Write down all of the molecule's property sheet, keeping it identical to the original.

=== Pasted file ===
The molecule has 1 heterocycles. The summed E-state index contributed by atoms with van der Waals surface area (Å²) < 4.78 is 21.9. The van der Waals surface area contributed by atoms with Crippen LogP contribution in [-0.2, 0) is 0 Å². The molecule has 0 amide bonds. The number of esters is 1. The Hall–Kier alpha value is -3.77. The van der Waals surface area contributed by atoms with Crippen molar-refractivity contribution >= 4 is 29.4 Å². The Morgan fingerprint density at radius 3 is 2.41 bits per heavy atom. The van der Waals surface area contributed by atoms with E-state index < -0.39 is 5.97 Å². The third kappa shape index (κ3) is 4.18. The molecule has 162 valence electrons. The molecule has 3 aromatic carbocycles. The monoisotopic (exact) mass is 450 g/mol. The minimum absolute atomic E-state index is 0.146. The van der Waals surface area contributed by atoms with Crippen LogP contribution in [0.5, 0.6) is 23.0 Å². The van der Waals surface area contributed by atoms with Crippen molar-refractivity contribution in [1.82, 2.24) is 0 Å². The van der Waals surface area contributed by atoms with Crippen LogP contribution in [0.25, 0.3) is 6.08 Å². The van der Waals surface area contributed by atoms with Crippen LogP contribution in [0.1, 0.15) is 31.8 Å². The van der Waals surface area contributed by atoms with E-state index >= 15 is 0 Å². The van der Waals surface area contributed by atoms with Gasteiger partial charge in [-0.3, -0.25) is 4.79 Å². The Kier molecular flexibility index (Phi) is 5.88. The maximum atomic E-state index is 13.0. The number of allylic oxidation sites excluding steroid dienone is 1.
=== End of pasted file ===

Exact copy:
The molecule has 1 heterocycles. The summed E-state index contributed by atoms with van der Waals surface area (Å²) < 4.78 is 21.9. The van der Waals surface area contributed by atoms with Crippen LogP contribution in [-0.2, 0) is 0 Å². The molecule has 0 amide bonds. The number of esters is 1. The Hall–Kier alpha value is -3.77. The van der Waals surface area contributed by atoms with Crippen molar-refractivity contribution >= 4 is 29.4 Å². The Morgan fingerprint density at radius 3 is 2.41 bits per heavy atom. The van der Waals surface area contributed by atoms with E-state index < -0.39 is 5.97 Å². The third kappa shape index (κ3) is 4.18. The molecule has 162 valence electrons. The molecule has 3 aromatic carbocycles. The monoisotopic (exact) mass is 450 g/mol. The minimum absolute atomic E-state index is 0.146. The van der Waals surface area contributed by atoms with Crippen LogP contribution in [0.5, 0.6) is 23.0 Å². The van der Waals surface area contributed by atoms with Crippen molar-refractivity contribution in [1.82, 2.24) is 0 Å². The van der Waals surface area contributed by atoms with Crippen LogP contribution in [0.25, 0.3) is 6.08 Å². The van der Waals surface area contributed by atoms with Crippen LogP contribution in [0.1, 0.15) is 31.8 Å². The van der Waals surface area contributed by atoms with E-state index >= 15 is 0 Å². The van der Waals surface area contributed by atoms with Gasteiger partial charge in [-0.3, -0.25) is 4.79 Å². The Kier molecular flexibility index (Phi) is 5.88. The maximum atomic E-state index is 13.0. The number of allylic oxidation sites excluding steroid dienone is 1.